Colorblind justice?

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WASHINGTON -- The acquittal of armed community watchdog George Zimmerman, a white man charged with second-degree murder in his shooting of Trayvon Martin, an unarmed black teen-age boy, raises more questions than answers about our system of justice.

Their encounter was no High Noon or day at the O.K. Corral. They did not know each other and Zimmerman had been following the hoodie-clad Martin, disregarding the counsel of police with whom he was in phone contact to discontinue his surveillance.

When the jury of six women -- five white and one Hispanic -- brought in the not-guilty verdict on the murder charge, was Zimmerman really acquitted by a jury of his peers? One can only ask whether a jury so constituted, without a black man, was a fair representation of the America in which the crime occurred. A jury without a single male, white or black, also seemed an anomaly for such a high-profile and closely scrutinized case.

Some might argue that, in the state of racial contention and division in the country, it would have been impossible to find a black juror who would vote to free Zimmerman. Such an attitude would in itself be the epitome of racial profiling. How much more credible would the acquittal of the white defendant have been under such a circumstance.

The outcome was an endorsement of the concept of stand-your-ground laws, amid confusion over which principal was the attacker and which the attacked. In retrospect, a charge of manslaughter, which was authorized by the judge late in the trial, might have been more realistic and publicly accepted, but the jury rejected it, too, in its verdict.

For all the chatter from some that race was not at the heart of the matter, it was intentionally or inadvertently injected to characterize Zimmerman's motivation, or to generate sympathy for Martin.

President Obama neutrally declared the shooting of Martin "a tragedy ... not just for his family, or for anyone in any one community, but for America." But he also said: "If I had a son, he'd look like Trayvon." Did that projection make any contribution to public understanding and empathy for any target victim of gun violence, black or white?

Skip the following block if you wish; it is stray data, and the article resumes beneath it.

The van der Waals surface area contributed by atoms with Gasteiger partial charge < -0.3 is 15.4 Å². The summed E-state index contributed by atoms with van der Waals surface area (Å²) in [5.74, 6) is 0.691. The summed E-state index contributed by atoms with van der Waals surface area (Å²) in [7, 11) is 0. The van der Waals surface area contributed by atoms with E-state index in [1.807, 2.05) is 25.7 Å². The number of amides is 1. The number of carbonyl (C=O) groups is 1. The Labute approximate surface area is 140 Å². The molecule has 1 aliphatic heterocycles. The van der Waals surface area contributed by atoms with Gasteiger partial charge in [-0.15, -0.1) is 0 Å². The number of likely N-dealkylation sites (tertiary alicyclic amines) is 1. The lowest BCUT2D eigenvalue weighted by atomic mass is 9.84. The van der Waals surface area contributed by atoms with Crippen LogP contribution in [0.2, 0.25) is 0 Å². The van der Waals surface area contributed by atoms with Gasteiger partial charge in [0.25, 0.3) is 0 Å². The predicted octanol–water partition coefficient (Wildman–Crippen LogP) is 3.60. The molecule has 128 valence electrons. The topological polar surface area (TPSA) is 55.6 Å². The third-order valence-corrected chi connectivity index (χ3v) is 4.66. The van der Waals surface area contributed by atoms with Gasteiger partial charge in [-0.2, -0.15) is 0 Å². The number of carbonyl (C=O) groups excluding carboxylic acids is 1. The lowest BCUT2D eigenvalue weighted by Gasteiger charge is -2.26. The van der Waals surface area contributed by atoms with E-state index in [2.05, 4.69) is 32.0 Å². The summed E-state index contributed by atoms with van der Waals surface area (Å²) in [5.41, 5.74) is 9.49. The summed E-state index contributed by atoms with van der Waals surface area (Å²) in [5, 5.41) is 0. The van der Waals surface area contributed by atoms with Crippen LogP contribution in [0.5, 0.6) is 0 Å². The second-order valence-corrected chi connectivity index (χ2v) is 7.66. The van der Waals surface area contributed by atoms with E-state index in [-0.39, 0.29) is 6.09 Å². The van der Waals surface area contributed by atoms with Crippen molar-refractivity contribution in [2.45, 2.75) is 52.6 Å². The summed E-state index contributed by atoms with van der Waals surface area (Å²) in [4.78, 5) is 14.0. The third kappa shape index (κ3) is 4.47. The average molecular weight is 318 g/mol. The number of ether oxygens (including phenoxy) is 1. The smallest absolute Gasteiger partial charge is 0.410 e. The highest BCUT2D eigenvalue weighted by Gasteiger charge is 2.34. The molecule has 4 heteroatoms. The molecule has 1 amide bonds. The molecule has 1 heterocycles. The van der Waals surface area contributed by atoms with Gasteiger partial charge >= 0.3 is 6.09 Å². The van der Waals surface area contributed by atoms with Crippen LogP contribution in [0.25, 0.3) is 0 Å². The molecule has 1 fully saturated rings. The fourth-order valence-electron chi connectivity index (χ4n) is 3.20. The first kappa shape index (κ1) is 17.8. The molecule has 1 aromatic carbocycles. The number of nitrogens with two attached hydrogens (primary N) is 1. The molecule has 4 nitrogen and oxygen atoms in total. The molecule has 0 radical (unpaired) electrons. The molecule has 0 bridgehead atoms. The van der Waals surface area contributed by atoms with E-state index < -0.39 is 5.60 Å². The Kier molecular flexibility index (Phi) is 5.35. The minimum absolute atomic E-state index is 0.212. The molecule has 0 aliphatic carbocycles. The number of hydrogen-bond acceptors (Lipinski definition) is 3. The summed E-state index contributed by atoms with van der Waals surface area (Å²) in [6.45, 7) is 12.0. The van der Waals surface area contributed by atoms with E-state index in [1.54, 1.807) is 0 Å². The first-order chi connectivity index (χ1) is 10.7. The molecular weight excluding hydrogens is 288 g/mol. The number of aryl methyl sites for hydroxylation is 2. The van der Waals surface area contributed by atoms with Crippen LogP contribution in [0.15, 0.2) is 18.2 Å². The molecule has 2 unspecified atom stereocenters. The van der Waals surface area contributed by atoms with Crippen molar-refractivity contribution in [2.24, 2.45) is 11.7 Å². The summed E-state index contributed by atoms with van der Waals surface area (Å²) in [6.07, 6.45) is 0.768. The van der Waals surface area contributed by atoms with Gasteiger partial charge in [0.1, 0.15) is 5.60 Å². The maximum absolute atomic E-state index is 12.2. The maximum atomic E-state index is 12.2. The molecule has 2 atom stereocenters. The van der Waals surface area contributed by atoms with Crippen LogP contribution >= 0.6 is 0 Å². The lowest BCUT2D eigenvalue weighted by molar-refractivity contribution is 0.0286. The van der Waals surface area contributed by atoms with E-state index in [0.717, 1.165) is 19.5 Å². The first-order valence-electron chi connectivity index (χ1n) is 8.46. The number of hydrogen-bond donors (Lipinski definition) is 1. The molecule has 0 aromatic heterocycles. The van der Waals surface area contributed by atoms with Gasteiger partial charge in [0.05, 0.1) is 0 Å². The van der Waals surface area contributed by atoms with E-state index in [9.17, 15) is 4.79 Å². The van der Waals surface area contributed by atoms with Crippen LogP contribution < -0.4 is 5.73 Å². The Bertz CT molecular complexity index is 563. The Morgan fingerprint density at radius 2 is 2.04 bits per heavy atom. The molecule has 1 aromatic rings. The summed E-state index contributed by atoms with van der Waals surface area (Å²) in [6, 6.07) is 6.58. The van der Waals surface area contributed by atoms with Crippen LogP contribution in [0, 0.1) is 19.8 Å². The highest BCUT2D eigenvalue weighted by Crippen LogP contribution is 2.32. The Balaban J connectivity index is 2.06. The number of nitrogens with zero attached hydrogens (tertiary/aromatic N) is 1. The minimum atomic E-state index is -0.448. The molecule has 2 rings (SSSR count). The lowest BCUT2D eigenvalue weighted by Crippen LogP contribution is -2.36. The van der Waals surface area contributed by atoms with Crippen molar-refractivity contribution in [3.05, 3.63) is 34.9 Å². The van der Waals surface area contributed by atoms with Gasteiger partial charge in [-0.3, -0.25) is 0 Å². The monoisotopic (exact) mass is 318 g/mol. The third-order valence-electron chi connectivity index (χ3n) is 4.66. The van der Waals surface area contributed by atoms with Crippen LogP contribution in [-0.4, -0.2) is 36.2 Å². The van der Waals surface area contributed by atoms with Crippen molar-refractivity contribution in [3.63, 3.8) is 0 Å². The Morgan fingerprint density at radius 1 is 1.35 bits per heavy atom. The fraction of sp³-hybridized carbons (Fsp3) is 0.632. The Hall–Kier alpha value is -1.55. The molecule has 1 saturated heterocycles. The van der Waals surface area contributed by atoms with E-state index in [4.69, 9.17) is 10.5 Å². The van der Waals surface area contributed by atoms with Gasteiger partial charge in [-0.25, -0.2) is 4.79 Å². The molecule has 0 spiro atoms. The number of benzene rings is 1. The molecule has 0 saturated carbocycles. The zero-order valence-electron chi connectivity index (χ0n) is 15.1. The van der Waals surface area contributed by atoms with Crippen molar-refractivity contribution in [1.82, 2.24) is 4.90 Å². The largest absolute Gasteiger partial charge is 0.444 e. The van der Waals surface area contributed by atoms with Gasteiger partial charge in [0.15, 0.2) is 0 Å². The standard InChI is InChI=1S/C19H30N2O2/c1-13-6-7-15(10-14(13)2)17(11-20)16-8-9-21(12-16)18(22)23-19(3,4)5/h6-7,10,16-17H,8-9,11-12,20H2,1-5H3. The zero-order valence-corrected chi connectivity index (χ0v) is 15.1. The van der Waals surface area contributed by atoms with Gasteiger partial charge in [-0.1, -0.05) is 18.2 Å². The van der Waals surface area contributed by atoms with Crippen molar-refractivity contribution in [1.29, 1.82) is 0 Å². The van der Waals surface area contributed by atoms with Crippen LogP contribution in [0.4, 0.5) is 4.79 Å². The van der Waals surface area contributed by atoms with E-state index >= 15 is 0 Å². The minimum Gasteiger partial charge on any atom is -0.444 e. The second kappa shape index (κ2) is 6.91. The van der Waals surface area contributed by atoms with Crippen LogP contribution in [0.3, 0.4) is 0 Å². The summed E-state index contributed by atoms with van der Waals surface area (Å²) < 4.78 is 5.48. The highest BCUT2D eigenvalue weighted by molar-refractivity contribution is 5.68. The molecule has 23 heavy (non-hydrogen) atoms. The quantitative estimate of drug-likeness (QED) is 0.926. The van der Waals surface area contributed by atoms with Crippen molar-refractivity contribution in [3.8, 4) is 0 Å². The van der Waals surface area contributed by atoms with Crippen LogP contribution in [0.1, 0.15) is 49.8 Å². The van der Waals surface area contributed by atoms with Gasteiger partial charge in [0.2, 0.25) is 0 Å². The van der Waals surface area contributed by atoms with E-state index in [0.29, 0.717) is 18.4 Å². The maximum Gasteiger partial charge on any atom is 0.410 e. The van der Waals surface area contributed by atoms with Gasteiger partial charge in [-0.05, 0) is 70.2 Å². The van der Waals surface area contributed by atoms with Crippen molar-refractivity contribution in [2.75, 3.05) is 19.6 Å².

The nation's s first African American president sought to segue from the Zimmerman-Martin encounter to another plea for gun control. "We should ask ourselves if we're doing all we can to stem the tide of violence that claims too many lives across the country on a daily basis," he said.

"We should ask ourselves as individuals and as a society, how we can prevent future tragedies like his. As citizens that's a job for all of us." And then he concluded: "That's the way to honor Trayvon Martin." Honor him? How can any honor for the dead youth accrue from any such mindless display of street violence?

Meanwhile, aside from using the episode to refer to his administration's failed effort to achieve tougher gun-control legislation, the president has pretty much left the continuing heavy lifting to Joe Biden. The vice president has become chief administration mourner and empathizer, as in his participation at the memorial for the Hot Shot firefighters who died in Arizona.

Not surprisingly, leaders of the black community, self-styled or otherwise, such as Al Sharpton and Jesse Jackson have called for public protest in response to Zimmerman's acquittal. They and others have urged the Justice Department to continue an investigation into possible violations of Martin's civil rights in the row that cost him his life. Such action is likely only to prolong the widespread ill will among black Americans, and supportive whites as well, resulting from the jury's verdict. It's even been reported Zimmerman can claim return of the weapon he used in Martin's death.

At a minimum, the concept adopted in some Southern states like Florida in endorsing stand-your-ground defenses against alleged personal aggression needs review in light of this sordid case. We're supposedly no longer in the Wild West, nor in the Old South, for that matter.

(Jules Witcover's latest book is "Joe Biden: A Life of Trial and Redemption" (William Morrow). You can respond to this column at juleswitcover@comcast.net.)

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Andy Green, the opinion editor, has taken the "know a little bit about everything" approach in his time at The Sun. He was the city/state editor before coming to the editorial board, and prior to that he covered the State House and Baltimore County government.

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